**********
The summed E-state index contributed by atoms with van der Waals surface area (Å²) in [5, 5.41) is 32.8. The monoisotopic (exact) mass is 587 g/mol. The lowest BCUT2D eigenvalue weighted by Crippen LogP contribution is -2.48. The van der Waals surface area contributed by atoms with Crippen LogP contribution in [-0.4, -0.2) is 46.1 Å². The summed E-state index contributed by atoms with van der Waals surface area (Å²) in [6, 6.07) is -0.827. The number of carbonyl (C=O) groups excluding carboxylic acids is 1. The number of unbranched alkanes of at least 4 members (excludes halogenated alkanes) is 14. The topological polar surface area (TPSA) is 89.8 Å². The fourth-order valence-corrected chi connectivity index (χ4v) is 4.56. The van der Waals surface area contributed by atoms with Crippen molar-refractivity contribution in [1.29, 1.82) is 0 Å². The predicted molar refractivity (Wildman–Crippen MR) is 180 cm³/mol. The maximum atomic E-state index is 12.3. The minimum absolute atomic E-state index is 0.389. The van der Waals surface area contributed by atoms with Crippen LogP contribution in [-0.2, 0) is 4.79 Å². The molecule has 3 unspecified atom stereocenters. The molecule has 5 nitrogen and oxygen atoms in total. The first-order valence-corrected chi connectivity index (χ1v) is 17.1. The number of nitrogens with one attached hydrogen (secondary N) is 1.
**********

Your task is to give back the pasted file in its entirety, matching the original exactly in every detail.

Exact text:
The summed E-state index contributed by atoms with van der Waals surface area (Å²) in [5, 5.41) is 32.8. The monoisotopic (exact) mass is 587 g/mol. The lowest BCUT2D eigenvalue weighted by Crippen LogP contribution is -2.48. The van der Waals surface area contributed by atoms with Crippen LogP contribution in [-0.4, -0.2) is 46.1 Å². The summed E-state index contributed by atoms with van der Waals surface area (Å²) in [6, 6.07) is -0.827. The number of carbonyl (C=O) groups excluding carboxylic acids is 1. The number of unbranched alkanes of at least 4 members (excludes halogenated alkanes) is 14. The topological polar surface area (TPSA) is 89.8 Å². The fourth-order valence-corrected chi connectivity index (χ4v) is 4.56. The van der Waals surface area contributed by atoms with Crippen molar-refractivity contribution in [1.29, 1.82) is 0 Å². The predicted molar refractivity (Wildman–Crippen MR) is 180 cm³/mol. The maximum atomic E-state index is 12.3. The minimum absolute atomic E-state index is 0.389. The van der Waals surface area contributed by atoms with Crippen LogP contribution in [-0.2, 0) is 4.79 Å². The molecule has 3 unspecified atom stereocenters. The molecule has 5 nitrogen and oxygen atoms in total. The first-order valence-corrected chi connectivity index (χ1v) is 17.1. The number of nitrogens with one attached hydrogen (secondary N) is 1.